9 Ways to Decolonize and Honor Native Peoples on Thanksgiving

November 27, 2019

Stories told about the first Thanksgiving often perpetuate harmful stereotypes and erase the true history of the early encounters between Native communities and colonizers.

Today we take the opportunity to set the record straight, debunk myths, and acknowledge Native Americans as contemporary Peoples with dynamic and thriving cultures. November is National Native American Heritage Month, offering many opportunities to move past one-dimensional representations of “pilgrims and Indians.” In the spirit of unity, we can instead focus Thanksgiving on common values:  generosity, gratitude, and community. 

We’ve gathered some resources to help you decolonize your Thanksgiving:  

 
1. Learn About Whose Lands You Are On.
Native Lands App is an interactive map about your area's Indigenous Peoples and languages. 


2.  Learn the Real History. 
Thanksgiving, like Columbus Day, serves as a reminder of the genocide and violence Native communities experienced and continue to experience.  Learn about Thanksgiving and early colonial history from Native perspectives.

The True, Indigenous History of Thanksgiving  by Alexis Bunten
Wampanoag's perspective on the first Thanksgiving
Leonard Peltier's 2019 Thanksgiving Message: "Walking on Stolen Land 
A Thanksgiving Reflection from the Bioneers Indigeneity Program by Alexis Bunten
Watch Captured 1614
Captured 1614: Introduction
 
This video details the 1614 kidnapping of twenty Wampanoag men from Patuxet, the Wampanoag village that eventually became Plymouth Colony, by European explorers who planned to sell them and the additional seven Native people taken from Nauset on Cape Cod as slaves in Spain. It is an introductory video for the Captured 1614 exhibit created for Plymouth 400 and the Indian Spiritual and Cultural Training Council.  Learn more here.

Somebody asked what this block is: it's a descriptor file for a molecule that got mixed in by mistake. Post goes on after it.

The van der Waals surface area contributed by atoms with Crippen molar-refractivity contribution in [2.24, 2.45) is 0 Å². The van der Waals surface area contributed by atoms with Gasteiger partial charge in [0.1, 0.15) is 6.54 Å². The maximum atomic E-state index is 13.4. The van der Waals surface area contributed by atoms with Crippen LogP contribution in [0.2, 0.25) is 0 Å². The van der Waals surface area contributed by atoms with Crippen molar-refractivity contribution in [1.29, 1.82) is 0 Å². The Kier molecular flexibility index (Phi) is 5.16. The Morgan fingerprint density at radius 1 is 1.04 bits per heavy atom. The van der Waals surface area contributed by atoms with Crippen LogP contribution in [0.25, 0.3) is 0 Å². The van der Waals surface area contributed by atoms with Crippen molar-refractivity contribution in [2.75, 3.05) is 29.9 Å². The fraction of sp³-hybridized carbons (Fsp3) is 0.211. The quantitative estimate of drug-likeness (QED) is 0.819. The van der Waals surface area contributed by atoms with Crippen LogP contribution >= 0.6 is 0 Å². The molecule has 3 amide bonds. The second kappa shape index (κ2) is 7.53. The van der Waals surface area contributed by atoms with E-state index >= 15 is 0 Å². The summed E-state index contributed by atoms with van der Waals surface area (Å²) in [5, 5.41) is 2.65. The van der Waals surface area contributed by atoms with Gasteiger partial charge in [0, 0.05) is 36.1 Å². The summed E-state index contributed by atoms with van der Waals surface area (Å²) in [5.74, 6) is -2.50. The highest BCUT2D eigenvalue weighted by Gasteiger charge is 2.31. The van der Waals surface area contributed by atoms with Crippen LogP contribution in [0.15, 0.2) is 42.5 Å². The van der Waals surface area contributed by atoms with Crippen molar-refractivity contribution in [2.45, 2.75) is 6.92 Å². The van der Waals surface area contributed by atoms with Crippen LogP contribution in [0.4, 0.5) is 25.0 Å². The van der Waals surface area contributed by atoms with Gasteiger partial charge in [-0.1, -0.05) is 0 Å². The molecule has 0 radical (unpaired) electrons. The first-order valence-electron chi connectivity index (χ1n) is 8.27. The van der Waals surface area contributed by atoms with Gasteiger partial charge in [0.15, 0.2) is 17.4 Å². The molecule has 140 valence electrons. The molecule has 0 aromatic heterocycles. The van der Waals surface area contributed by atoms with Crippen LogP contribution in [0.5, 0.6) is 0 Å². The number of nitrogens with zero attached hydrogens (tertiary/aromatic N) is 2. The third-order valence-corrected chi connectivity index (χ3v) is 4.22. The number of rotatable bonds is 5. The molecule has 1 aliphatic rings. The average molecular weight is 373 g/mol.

Why Treaties Matter.

The United States has ratified more than 370 treaties with Native American Nations. Yet, many Americans know little about the treaties that shaped and continue to impact the country today. Learn more here. 
 
 
3. Decolonize Your Dinner.
Native chefs have created a culinary movement with the goal of getting Indigenous people to honor their ancestors through their dietary choices. Bring Native American dishes to the dinner table.  

DECOLONIZING THANKSGIVING AND REVIVING INDIGENOUS RELATIONSHIPS TO FOOD
The Thanksgiving Tale We Tell Is a Harmful Lie. As a Native American, I’ve Found a Better Way to Celebrate the Holiday
How to Decolonize Your Thanksgiving Dinner
This Thanksgiving, Make These Native Recipes From Indigenous Chefs


4. Listen to Indigenous Voices.
It was the Wampanoag People, the People of the First Light,  that encountered the Pilgrims when they arrived in Turtle Island from Europe in 1620. Since 1863, Thanksgiving has been celebrated as a national holiday in the United States, mythologizing the violent events that followed European arrival into a story of friendship and mutual sharing. But the reality is that the Wampanoags’ generosity was met with genocide, and this truth has been systematically suppressed in the US education system, government, and popular culture. Listen to an interview with Cedric Cromwell, the Tribal Council Chairman of the Mashpee Wampanoag Tribal Nation.